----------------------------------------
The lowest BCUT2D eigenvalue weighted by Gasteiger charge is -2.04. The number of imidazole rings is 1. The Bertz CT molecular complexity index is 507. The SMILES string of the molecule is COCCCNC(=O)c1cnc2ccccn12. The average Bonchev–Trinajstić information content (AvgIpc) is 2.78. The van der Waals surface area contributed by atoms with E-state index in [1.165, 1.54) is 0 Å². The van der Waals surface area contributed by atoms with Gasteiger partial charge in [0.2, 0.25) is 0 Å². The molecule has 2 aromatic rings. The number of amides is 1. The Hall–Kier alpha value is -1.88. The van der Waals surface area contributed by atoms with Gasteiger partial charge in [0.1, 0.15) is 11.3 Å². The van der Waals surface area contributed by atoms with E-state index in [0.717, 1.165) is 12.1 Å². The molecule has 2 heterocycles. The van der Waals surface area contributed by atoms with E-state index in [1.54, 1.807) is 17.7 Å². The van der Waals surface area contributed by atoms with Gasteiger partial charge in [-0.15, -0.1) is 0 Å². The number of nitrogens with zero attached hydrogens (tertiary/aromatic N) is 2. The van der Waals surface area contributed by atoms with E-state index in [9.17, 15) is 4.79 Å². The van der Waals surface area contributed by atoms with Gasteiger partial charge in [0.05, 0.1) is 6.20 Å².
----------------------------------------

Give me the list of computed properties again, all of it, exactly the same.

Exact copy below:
The lowest BCUT2D eigenvalue weighted by Gasteiger charge is -2.04. The number of imidazole rings is 1. The Bertz CT molecular complexity index is 507. The SMILES string of the molecule is COCCCNC(=O)c1cnc2ccccn12. The average Bonchev–Trinajstić information content (AvgIpc) is 2.78. The van der Waals surface area contributed by atoms with E-state index in [1.165, 1.54) is 0 Å². The van der Waals surface area contributed by atoms with Gasteiger partial charge in [0.2, 0.25) is 0 Å². The molecule has 2 aromatic rings. The number of amides is 1. The Hall–Kier alpha value is -1.88. The van der Waals surface area contributed by atoms with Gasteiger partial charge in [0.1, 0.15) is 11.3 Å². The van der Waals surface area contributed by atoms with E-state index in [0.717, 1.165) is 12.1 Å². The molecule has 2 heterocycles. The van der Waals surface area contributed by atoms with E-state index in [1.54, 1.807) is 17.7 Å². The van der Waals surface area contributed by atoms with Gasteiger partial charge in [-0.15, -0.1) is 0 Å². The number of nitrogens with zero attached hydrogens (tertiary/aromatic N) is 2. The van der Waals surface area contributed by atoms with E-state index in [9.17, 15) is 4.79 Å². The van der Waals surface area contributed by atoms with Gasteiger partial charge in [0.05, 0.1) is 6.20 Å².